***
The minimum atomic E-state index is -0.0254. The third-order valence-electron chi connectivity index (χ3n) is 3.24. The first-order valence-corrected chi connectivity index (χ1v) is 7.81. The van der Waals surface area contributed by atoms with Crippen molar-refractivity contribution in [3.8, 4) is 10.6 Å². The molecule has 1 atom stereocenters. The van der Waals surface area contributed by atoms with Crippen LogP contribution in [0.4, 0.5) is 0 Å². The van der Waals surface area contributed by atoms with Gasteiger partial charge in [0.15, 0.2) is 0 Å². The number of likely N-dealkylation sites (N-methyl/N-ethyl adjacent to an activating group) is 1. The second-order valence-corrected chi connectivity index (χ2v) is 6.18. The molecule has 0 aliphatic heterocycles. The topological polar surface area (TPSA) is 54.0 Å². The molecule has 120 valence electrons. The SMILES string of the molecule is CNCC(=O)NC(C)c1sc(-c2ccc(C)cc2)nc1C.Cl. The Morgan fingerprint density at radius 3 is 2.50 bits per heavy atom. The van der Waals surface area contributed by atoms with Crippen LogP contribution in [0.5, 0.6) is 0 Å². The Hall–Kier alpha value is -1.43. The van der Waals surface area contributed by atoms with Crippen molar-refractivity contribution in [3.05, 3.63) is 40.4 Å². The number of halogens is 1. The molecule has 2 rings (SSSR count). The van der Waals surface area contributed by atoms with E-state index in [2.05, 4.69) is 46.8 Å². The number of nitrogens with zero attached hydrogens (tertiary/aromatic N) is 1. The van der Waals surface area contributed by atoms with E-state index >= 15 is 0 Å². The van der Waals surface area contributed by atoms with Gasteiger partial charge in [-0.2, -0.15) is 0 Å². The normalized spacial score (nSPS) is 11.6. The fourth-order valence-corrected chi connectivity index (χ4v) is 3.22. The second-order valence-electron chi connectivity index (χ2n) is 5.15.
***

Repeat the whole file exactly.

The minimum atomic E-state index is -0.0254. The third-order valence-electron chi connectivity index (χ3n) is 3.24. The first-order valence-corrected chi connectivity index (χ1v) is 7.81. The van der Waals surface area contributed by atoms with Crippen molar-refractivity contribution in [3.8, 4) is 10.6 Å². The molecule has 1 atom stereocenters. The van der Waals surface area contributed by atoms with Crippen LogP contribution in [0.4, 0.5) is 0 Å². The van der Waals surface area contributed by atoms with Gasteiger partial charge in [0.15, 0.2) is 0 Å². The number of likely N-dealkylation sites (N-methyl/N-ethyl adjacent to an activating group) is 1. The second-order valence-corrected chi connectivity index (χ2v) is 6.18. The molecule has 0 aliphatic heterocycles. The topological polar surface area (TPSA) is 54.0 Å². The molecule has 120 valence electrons. The SMILES string of the molecule is CNCC(=O)NC(C)c1sc(-c2ccc(C)cc2)nc1C.Cl. The Morgan fingerprint density at radius 3 is 2.50 bits per heavy atom. The van der Waals surface area contributed by atoms with Crippen LogP contribution in [0.5, 0.6) is 0 Å². The Hall–Kier alpha value is -1.43. The van der Waals surface area contributed by atoms with Crippen molar-refractivity contribution in [3.05, 3.63) is 40.4 Å². The number of halogens is 1. The molecule has 2 rings (SSSR count). The van der Waals surface area contributed by atoms with E-state index in [2.05, 4.69) is 46.8 Å². The number of nitrogens with zero attached hydrogens (tertiary/aromatic N) is 1. The van der Waals surface area contributed by atoms with E-state index >= 15 is 0 Å². The van der Waals surface area contributed by atoms with Gasteiger partial charge in [-0.2, -0.15) is 0 Å². The normalized spacial score (nSPS) is 11.6. The fourth-order valence-corrected chi connectivity index (χ4v) is 3.22. The second-order valence-electron chi connectivity index (χ2n) is 5.15.